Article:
Cardiovascular and Cerebral Hemodynamic Responses to Ego Depletion in a Pressurized Sporting Task

Jessica O'Brien, John Parker, Lee Moore, Simon Fryer

Research output: Contribution to journalJournal Article

Abstract

This study examined the effects of ego depletion on challenge and threat states and cerebral hemodynamic responses to a pressurized muscular endurance task requiring self-control. Following the ethical approval, 58 participants (39 male, 19 female; Mage = 28 years, SD = 12) were randomly assigned to either an experimental or a control group. Participants then completed self-report measures of trait anxiety and self-control. Next, the experimental group performed a written transcription task requiring self-control, whereas the control group transcribed the text normally. Finally, before the pressurized muscular endurance task, challenge and threat states were assessed using demand and resource evaluations and cardiovascular reactivity, whereas cerebral perfusion in the frontopolar region (Fp1 and Fp2) was assessed using nearinfrared spectroscopy. The results supported the effectiveness of the self-control manipulation, with the experimental group transcribing fewer words, making more errors, and regulating their writing habits more than the control group. Although there were no differences between the groups in terms of muscular endurance performance or challenge and threat states, there was a significant interaction of Time (Pre vs. Post) × Group (Experimental vs. Control) in cerebral perfusion. These findings suggest that ego-depletion might not influence challenge and threat states but may lead to reduced cerebral perfusion. As such, cerebral perfusion may be a novel marker that could be used to assess ego depletion.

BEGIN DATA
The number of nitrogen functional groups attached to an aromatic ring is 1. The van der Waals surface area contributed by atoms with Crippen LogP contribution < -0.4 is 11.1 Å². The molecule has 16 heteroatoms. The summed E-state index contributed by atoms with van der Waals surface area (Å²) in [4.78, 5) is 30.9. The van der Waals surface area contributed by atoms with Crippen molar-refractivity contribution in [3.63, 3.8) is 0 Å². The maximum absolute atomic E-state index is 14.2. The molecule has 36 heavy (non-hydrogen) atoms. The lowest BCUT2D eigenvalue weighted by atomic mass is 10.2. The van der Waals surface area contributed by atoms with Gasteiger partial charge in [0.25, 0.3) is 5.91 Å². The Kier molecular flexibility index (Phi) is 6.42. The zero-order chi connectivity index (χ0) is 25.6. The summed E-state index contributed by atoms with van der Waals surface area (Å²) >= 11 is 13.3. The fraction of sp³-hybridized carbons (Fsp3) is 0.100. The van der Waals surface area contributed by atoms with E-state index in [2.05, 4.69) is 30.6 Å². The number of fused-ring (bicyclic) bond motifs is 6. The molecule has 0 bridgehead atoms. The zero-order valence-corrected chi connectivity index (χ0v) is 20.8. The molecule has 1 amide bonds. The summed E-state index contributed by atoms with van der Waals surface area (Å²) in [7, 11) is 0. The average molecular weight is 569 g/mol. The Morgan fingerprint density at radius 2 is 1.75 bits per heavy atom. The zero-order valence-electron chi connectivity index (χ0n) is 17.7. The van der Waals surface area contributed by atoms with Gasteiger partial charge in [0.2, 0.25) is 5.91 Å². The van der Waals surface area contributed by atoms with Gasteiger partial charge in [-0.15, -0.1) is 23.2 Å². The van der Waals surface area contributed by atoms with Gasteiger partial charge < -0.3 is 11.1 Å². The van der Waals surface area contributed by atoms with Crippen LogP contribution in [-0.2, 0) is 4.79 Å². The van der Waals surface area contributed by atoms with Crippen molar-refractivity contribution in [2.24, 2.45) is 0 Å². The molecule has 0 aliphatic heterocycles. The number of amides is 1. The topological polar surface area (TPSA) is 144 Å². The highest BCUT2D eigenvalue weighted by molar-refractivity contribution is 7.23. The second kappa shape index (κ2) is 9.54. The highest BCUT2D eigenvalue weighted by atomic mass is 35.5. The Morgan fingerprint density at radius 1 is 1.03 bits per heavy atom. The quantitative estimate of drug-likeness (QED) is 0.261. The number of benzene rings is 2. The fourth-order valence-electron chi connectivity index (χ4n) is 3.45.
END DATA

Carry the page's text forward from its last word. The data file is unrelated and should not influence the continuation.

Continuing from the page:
Original languageEnglish
Pages (from-to)183-196
Number of pages13
JournalSport, Exercise, and Performance Psychology
Volume9
Issue number2
DOIs
Publication statusPublished - 2020
Externally publishedYes

Keywords

  • Cerebral perfusion
  • Challenge and threat states
  • Self-control
  • Selfregulation
  • Stress

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